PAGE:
Verse-translation, for instance, though it persists (Cary's blank-verse Divine Comedy came between 1805 and 1812, though Jerome McGann ignores it), is suddenly demoted from poetry proper about 1800. No place in the anthology for:
Praise the Lord] ye heavens adore him;
Praise him, angels in the height;
Sun and moon, rejoice before him;
Praise him all ye stars and light . . .
So begins an anonymous poem of 1796, known to any English-speaker who has attended church or chapel, though few will have recognised the hymn as a translation of Psalm 148. Or again:
Hail to the Lord's Anointed;
Great David's greater Son]
Hail, in the time appointed,
His reign on earth begun]
This, too, is a translation - of Psalm 72. It is by James Montgomery (1771-1854), who indeed figures in the New Oxford Book, as the author of 26 heroic couplets from an unread, and in bulk unreadable, poem, 'The Bramin'. Jerome McGann, given a choice, will always pass over a poem that has been accepted into the popular consciousness in favour of one not known nor available outside scholarly libraries. I don't think of myself as a populist, but when it comes to hymns like Montgomery's a populist is what I am, and I object to the way this anthology is consistently elitist.
This is masked here and there. McGann gives us, for instance, 'Jone o' Grinfilt', in Lancashire dialect, attributed to Joseph Lees (1748-1824). This poem was new to me, and I'm grateful for it, but for obvious reasons it can never have been widely known outside Lancashire, so it's in a quite different class from poems and psalm-translations known to all churchgoers. McGann in fact, despite the transatlantic distance that he might have profited by but doesn't, seems to accept the British take-over of the Romantic period by the Foots (Michael and Paul), which presents the period as emblematised by Shelley; therefore revolutionary, republican and atheist. The common people are let in, but only when they voice sentiments overtly or implicitly subversive.
Particularly poignant in this connection are the cases of John Clare (1793-1864), and Robert Bloomfield (1766-1823), whom Clare considered as in many ways his master. Both were rural proletarians, and both were ruined by the commercialism of publishers and booksellers, but neither of them articulated his subsequent despair and bewilderment in ways that modern times regard as politically correct. Accordingly, in this anthology Bloomfield gets no representation at all, and Clare is allocated just one poem, weak and unrepresentative, whereas Mrs Hemans, for example, gets 11 poems, and Laetitia Elizabeth Landon eight.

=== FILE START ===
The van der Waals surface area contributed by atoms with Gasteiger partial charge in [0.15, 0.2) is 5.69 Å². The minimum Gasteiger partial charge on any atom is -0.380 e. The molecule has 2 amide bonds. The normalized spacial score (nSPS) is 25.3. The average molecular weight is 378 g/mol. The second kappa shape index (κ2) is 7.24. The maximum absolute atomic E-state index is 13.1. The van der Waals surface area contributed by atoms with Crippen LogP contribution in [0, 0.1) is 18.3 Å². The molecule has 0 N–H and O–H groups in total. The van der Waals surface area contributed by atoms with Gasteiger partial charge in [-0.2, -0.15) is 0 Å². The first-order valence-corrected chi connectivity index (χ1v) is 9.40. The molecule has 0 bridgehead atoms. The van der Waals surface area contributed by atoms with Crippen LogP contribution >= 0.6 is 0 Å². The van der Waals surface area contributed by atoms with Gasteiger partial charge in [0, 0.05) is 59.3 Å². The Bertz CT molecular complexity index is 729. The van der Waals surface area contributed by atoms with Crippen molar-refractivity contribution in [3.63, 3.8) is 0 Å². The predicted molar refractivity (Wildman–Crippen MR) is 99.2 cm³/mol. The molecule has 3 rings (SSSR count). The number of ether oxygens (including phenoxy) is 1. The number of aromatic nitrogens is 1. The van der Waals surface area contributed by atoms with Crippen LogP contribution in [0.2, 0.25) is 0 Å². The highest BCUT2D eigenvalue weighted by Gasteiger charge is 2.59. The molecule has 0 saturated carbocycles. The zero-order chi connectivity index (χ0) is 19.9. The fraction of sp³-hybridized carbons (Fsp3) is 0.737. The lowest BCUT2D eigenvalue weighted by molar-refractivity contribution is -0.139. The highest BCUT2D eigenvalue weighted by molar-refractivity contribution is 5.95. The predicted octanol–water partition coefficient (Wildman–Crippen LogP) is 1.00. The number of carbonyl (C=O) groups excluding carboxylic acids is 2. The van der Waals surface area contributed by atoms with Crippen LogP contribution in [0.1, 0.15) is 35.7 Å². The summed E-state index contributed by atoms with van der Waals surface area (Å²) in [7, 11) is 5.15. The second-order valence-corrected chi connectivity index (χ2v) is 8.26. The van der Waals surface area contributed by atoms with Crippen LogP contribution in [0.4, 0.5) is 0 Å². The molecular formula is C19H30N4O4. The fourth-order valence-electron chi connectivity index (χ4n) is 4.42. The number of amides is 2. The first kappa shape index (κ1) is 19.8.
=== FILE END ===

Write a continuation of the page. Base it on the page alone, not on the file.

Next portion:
The work done on John Clare over the last half-century by J W and Anne Tibble, Eric Robinson and Geoffrey Summerfield (to name no others) is so considerable that one is tempted to think McGann's perfunctory representation of him deliberately provocative; but alas, the likelier reasons are simple ignorance and insensitivity. As for Robert Bloomfield, he wrote, in 'The Widow to her Hour-Glass' (1802), lines which the more vaunted poets of this anthology - Byron, Shelley, Keats - can surpass no more in technical dexterity than in humane feeling:
I've often watch'd thy streaming sand
And seen the growing Mountain rise,
And often found Life's hopes to stand
On props as weak in Wisdom's eyes:
Its conic crown
Still sliding down,
Again heap'd up, then down again;
The sand above more hollow grew,
Like days and years still filt'ring through,
And mingling joy and pain.
George Crabbe is never so graceful. Only Wordsworth in his youth, and very infrequently Coleridge, can better Bloomfield at this kind of thing. And it is a very important kind of thing - not in the least 'visionary' (that ambition which regularly wrecked the diction of so many Romantic poets, and bemuses their admirers to this day), but true to the grit and grain of common experience. Such lines are at once true and beautiful, as are some poems by Hardy or Philip Larkin. But McGann prefers to Bloomfield lines by Hannah Cowley, Helen Maria Williams, Mary Robinson, Anne Radcliffe, Charlotte Dacre, Mary Tighe, Jane Taylor and several other women.
The time was ripe for a clear-sighted revision of what we understand as the Romantic period, for it should be clear that giving John Clare his due is not a matter of improving his standing among his peers, but of altering our sense of the slice of our history which he inhabited. What this anthology gives us is the mixture as often before, tricked out with concessions at the edges. No concessions to Christians, however.Reuse content